A house nearby had some lovely tiles on the side wall of its porch.

At 43 Haarlemmerdijk there was a shop with beautiful windows and exterior windows. 

And at 39 this simply fantastic shop facade, which has been well restored. 

Continuing into Haarlemmersttrasse, 83 (now a Steakhouse) has a more austere curving front, more suggestive of Nancy. It dates from 1906.

At 51 the one-time shop of J J F Mollmann had a date of 1736 and beautiful tiles especially under the circular windows. Presumably the facade was given an art nouveau makeover.

There was a bit of a hiatus while we turned right and continued into Spuistraat. At number 274 there was the former Stahle bakery, happily still selling croissants.This is another work by van Arkel and dates from 1898.

At bit further on, we turned left into Spui to find the Helios building (1895-6), by van Arkel again, incongruously located opposite the Beguinhof, and now occupied by a Japanese restaurant.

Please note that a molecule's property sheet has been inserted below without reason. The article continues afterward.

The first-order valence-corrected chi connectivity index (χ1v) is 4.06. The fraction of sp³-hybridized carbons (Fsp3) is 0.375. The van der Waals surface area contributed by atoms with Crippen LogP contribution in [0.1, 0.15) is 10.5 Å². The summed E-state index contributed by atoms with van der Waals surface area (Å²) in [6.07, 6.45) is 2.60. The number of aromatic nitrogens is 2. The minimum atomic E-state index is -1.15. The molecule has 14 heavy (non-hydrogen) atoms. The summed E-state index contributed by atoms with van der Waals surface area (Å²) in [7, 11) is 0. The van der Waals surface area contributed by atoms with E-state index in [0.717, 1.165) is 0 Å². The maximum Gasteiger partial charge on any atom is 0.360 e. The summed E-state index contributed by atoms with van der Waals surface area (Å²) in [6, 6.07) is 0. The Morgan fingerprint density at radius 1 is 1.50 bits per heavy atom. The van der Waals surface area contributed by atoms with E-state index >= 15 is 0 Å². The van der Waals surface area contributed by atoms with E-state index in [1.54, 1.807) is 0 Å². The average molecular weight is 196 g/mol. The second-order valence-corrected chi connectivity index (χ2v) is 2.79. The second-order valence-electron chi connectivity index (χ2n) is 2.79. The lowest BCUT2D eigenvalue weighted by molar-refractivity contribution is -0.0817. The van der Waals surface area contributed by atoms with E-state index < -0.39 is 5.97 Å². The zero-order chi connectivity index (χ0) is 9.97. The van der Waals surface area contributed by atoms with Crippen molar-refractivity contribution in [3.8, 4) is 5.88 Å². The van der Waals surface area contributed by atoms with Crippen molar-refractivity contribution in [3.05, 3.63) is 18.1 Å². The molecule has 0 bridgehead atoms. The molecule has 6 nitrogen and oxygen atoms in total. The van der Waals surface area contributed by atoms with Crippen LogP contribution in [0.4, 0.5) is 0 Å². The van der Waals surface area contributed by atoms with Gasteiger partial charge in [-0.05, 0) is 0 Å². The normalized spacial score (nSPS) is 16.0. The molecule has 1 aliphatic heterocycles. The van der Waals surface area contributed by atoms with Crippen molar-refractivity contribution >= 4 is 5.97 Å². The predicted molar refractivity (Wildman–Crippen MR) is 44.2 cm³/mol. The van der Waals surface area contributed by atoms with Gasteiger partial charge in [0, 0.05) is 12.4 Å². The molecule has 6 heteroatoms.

The second floor has a lovely tiled design of owls and flowers.

Overall, some nice buildings with a preponderance of shops and offices.

Conditions: sometimes bright, sometimes cloudy.

Distance: about three miles.

Rating: four stars.

More information

Two sections of Klaas Schoof's website (in Dutch unfortunately) were very helpful and include many things I missed:


It's not art nouveau and not very close to the route, but I just wanted to mention the Tuschinski cinema in Amstel. It was built in 1923 and has a rich art deco interior which you can take a tour round, before I think 11.30 in the morning. I have to say that from the outside this is one of the most bonkers buildings I have ever seen, but you've just got to love it.

This becomes clearer when you see the facade in more detail.